Truth, too, buried at Wounded Knee
One of the great letters that the Rocky Mountain News (4-17-06) published about the Ward Churchill scandal was written by the former FBI Special Agent in Charge, Joseph H. Trimbach, the author of American Indian Mafia: An FBI Agent's True Story About Wounded Knee, Leonard Peltier, and the American Indian Movement (AIM). Mr. Trimbach also has posted this article on his site (Scroll down).
Truth, too, buried at Wounded Knee
By Joseph H. Trimbach April 17, 2006
Recently, Secretary of Defense Donald Rumsfeld admitted that the war on terror was not faring well in the realm of public opinion. Speaking to the Council of Foreign Relations, Rumsfeld warned that terrorist networks were winning the propaganda war by using global communications. If the secretary was alluding to the way extreme media, unopposed by moderates, recently stirred up a murderous rampage over Danish cartoons, then perhaps he was on to something.
To paraphrase and mix a couple of well-known aphorisms, the pen is mightiest against the sword when good men do nothing. Silence is all that is required for the triumph of evil.
I have some experience dealing with media manipulation. In the 1970s, my employer, the Federal Bureau of Investigation, frequently employed a "no comment" policy when confronting propagandists. The unfortunate result was that many falsehoods concerning the FBI went unchallenged. Today, they survive in various publications where truth usually takes a back seat to ideology.
Nowhere do the myths die harder than with radical elements of the American Indian Movement. At its core, AIM was as violent a group of extremists as you'll find in recent history, though you'd never know it from reading the history books. AIM's legacy lives on as the story of beleaguered Indians who merely sought to improve indigenous lives. While there's historical room for altruism among its unassuming members, the sad reality of AIM's true heritage is one of destruction.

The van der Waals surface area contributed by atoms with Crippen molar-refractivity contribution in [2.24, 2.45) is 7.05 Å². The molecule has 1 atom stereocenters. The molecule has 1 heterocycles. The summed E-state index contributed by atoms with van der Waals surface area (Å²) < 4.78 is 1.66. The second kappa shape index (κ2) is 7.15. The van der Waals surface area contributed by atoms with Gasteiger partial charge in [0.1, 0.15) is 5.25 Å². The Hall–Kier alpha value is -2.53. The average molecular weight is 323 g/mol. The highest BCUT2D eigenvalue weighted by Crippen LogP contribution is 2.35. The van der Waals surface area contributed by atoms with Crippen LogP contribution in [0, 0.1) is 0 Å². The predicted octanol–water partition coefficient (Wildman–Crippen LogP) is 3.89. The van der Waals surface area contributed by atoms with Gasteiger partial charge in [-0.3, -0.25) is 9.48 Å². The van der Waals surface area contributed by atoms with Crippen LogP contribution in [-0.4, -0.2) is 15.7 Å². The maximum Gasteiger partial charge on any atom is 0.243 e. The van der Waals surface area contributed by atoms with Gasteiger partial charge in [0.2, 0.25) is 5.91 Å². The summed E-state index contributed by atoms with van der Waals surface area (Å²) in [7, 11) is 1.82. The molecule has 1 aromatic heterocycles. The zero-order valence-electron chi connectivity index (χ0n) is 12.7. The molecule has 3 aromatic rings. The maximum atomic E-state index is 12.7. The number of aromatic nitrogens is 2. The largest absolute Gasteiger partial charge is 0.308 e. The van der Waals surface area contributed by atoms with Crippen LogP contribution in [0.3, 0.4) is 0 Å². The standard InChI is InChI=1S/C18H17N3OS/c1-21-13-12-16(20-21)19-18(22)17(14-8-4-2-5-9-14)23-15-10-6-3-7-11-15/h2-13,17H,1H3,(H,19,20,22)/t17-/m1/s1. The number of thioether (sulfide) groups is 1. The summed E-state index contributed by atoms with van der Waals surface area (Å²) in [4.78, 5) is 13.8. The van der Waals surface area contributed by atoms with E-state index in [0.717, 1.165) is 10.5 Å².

In 1973, AIM leaders Russell Means and Dennis Banks led a nighttime raid on the historic village of Wounded Knee in South Dakota. The invasion began with gunfire and looting and left the village in shambles 10 weeks later, having caused two deaths. Most historical accounts characterize the takeover as a "liberation" or as a "symbolic" protest meant to focus attention on the plight of reservation dwellers.
The latest rendition in the rewriting of Wounded Knee history is A Tattoo on My Heart: The Warriors of Wounded Knee 1973. Regrettably, the Public Broadcasting System has opted to feature this low-budget documentary, thus bestowing legitimacy upon another shameless attempt to cast invading militants as heroes. What is not explained is how 67 families benefited from the systematic destruction of their homes.
In the world of academia, truth is likewise rendered homeless where AIM is concerned. For example, University of Colorado's embattled professor, Ward Churchill, exemplifies a career built on fraudulent research. Take his book, The COINTELPRO Papers (South End Press, 2001), a collection of outrageous assertions based on guesswork. University administrators who granted Churchill tenure may be surprised to learn that each mention of my name is in reference to complete fabrications.
In one of the more zany episodes, I assume the identity of an infiltrating postal inspector during the Wounded Knee crisis. In another, I am given responsibility for the death of a village occupier, at a time when I was hundreds of miles away. What I did do, as the chief FBI official on the scene, was to order the erection of manned roadblocks to cordon off the violence. Would-be historians have since contended that armed militants who opened fire on these roadblocks were not trying to harm anyone. The assertion is both inaccurate and absurd.
One of AIM's greatest heroes from that period of violence was convicted killer Leonard Peltier. Peltier participated in the shooting death of two FBI agents, one of whom sat pleading for his life while his partner lay unconscious, bleeding to death. Today, thanks to unscrupulous authors, Peltier has been transformed into a harmless, warm-and-fuzzy prisoner of conscience. Peltier still maintains his innocence, Tookey Williams-style, despite court testimony that has him bragging about the dastardly deed.
Students of history should take heart in knowing that truth eventually wins out. Rumsfeld apparently agrees. He ended his speech with the hopeful prediction that, despite our enemy's skill at manipulating media, the United States has an advantage in its standard of truth. "I believe . . . that free people, exposed to sufficient information, will, over time, find their way to right decisions."
Let's hope this includes exposing the false legacies of AIM.
Joseph H. Trimbach, the FBI special agent in charge at its Minneapolis division from 1973-1975, is writing a book due out next year about his experiences with the American Indian Movement.